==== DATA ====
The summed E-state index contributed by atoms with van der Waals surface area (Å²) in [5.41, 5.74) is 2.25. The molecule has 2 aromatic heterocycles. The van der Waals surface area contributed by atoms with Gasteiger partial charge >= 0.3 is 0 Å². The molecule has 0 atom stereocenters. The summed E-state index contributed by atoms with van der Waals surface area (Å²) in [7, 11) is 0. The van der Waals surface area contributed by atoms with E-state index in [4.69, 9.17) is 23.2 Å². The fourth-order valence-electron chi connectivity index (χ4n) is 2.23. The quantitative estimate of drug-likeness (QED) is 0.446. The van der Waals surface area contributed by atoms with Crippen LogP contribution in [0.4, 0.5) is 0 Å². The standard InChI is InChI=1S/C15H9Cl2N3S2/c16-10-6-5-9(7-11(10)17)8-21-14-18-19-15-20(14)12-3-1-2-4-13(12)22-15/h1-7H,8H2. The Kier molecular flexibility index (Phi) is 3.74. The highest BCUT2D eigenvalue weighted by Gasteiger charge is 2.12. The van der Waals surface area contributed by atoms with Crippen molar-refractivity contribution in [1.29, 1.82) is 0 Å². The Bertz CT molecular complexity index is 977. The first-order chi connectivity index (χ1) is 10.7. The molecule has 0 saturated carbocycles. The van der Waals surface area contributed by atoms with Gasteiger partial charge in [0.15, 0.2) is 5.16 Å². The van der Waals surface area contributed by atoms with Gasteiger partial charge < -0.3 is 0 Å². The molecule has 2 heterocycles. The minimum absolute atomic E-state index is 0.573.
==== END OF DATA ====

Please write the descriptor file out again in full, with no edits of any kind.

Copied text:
The summed E-state index contributed by atoms with van der Waals surface area (Å²) in [5.41, 5.74) is 2.25. The molecule has 2 aromatic heterocycles. The van der Waals surface area contributed by atoms with Gasteiger partial charge >= 0.3 is 0 Å². The molecule has 0 atom stereocenters. The summed E-state index contributed by atoms with van der Waals surface area (Å²) in [7, 11) is 0. The van der Waals surface area contributed by atoms with E-state index in [4.69, 9.17) is 23.2 Å². The fourth-order valence-electron chi connectivity index (χ4n) is 2.23. The quantitative estimate of drug-likeness (QED) is 0.446. The van der Waals surface area contributed by atoms with Crippen LogP contribution in [0.4, 0.5) is 0 Å². The standard InChI is InChI=1S/C15H9Cl2N3S2/c16-10-6-5-9(7-11(10)17)8-21-14-18-19-15-20(14)12-3-1-2-4-13(12)22-15/h1-7H,8H2. The Kier molecular flexibility index (Phi) is 3.74. The highest BCUT2D eigenvalue weighted by Gasteiger charge is 2.12. The van der Waals surface area contributed by atoms with Crippen molar-refractivity contribution in [1.29, 1.82) is 0 Å². The Bertz CT molecular complexity index is 977. The first-order chi connectivity index (χ1) is 10.7. The molecule has 0 saturated carbocycles. The van der Waals surface area contributed by atoms with Gasteiger partial charge in [0.15, 0.2) is 5.16 Å². The van der Waals surface area contributed by atoms with Gasteiger partial charge < -0.3 is 0 Å². The molecule has 2 heterocycles. The minimum absolute atomic E-state index is 0.573.